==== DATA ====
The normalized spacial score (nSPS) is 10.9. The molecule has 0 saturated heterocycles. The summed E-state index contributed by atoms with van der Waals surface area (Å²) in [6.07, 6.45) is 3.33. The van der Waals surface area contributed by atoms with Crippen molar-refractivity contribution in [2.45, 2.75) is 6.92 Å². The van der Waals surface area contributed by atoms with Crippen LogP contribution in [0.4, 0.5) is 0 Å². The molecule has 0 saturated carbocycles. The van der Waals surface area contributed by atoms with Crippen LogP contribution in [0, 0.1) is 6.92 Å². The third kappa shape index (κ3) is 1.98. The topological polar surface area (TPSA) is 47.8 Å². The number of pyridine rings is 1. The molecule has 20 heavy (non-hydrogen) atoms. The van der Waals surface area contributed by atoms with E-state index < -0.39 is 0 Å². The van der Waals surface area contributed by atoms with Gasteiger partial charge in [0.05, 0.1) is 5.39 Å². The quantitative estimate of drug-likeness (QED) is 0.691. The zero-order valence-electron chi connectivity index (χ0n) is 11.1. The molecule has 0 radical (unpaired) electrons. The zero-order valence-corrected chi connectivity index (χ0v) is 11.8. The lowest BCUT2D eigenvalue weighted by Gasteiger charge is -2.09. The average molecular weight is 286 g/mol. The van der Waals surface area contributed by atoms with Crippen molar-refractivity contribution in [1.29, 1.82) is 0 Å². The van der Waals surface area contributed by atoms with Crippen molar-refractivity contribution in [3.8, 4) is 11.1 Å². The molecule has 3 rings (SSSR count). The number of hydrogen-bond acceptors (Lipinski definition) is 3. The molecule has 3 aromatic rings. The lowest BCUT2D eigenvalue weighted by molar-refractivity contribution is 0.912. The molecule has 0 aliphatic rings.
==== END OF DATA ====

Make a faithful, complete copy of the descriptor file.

The normalized spacial score (nSPS) is 10.9. The molecule has 0 saturated heterocycles. The summed E-state index contributed by atoms with van der Waals surface area (Å²) in [6.07, 6.45) is 3.33. The van der Waals surface area contributed by atoms with Crippen molar-refractivity contribution in [2.45, 2.75) is 6.92 Å². The van der Waals surface area contributed by atoms with Crippen LogP contribution in [0.4, 0.5) is 0 Å². The molecule has 0 saturated carbocycles. The van der Waals surface area contributed by atoms with Crippen LogP contribution in [0, 0.1) is 6.92 Å². The third kappa shape index (κ3) is 1.98. The topological polar surface area (TPSA) is 47.8 Å². The number of pyridine rings is 1. The molecule has 20 heavy (non-hydrogen) atoms. The van der Waals surface area contributed by atoms with E-state index < -0.39 is 0 Å². The van der Waals surface area contributed by atoms with Gasteiger partial charge in [0.05, 0.1) is 5.39 Å². The quantitative estimate of drug-likeness (QED) is 0.691. The zero-order valence-electron chi connectivity index (χ0n) is 11.1. The molecule has 0 radical (unpaired) electrons. The zero-order valence-corrected chi connectivity index (χ0v) is 11.8. The lowest BCUT2D eigenvalue weighted by Gasteiger charge is -2.09. The average molecular weight is 286 g/mol. The van der Waals surface area contributed by atoms with Crippen molar-refractivity contribution in [1.29, 1.82) is 0 Å². The van der Waals surface area contributed by atoms with Crippen molar-refractivity contribution in [3.8, 4) is 11.1 Å². The molecule has 3 rings (SSSR count). The number of hydrogen-bond acceptors (Lipinski definition) is 3. The molecule has 3 aromatic rings. The lowest BCUT2D eigenvalue weighted by molar-refractivity contribution is 0.912. The molecule has 0 aliphatic rings.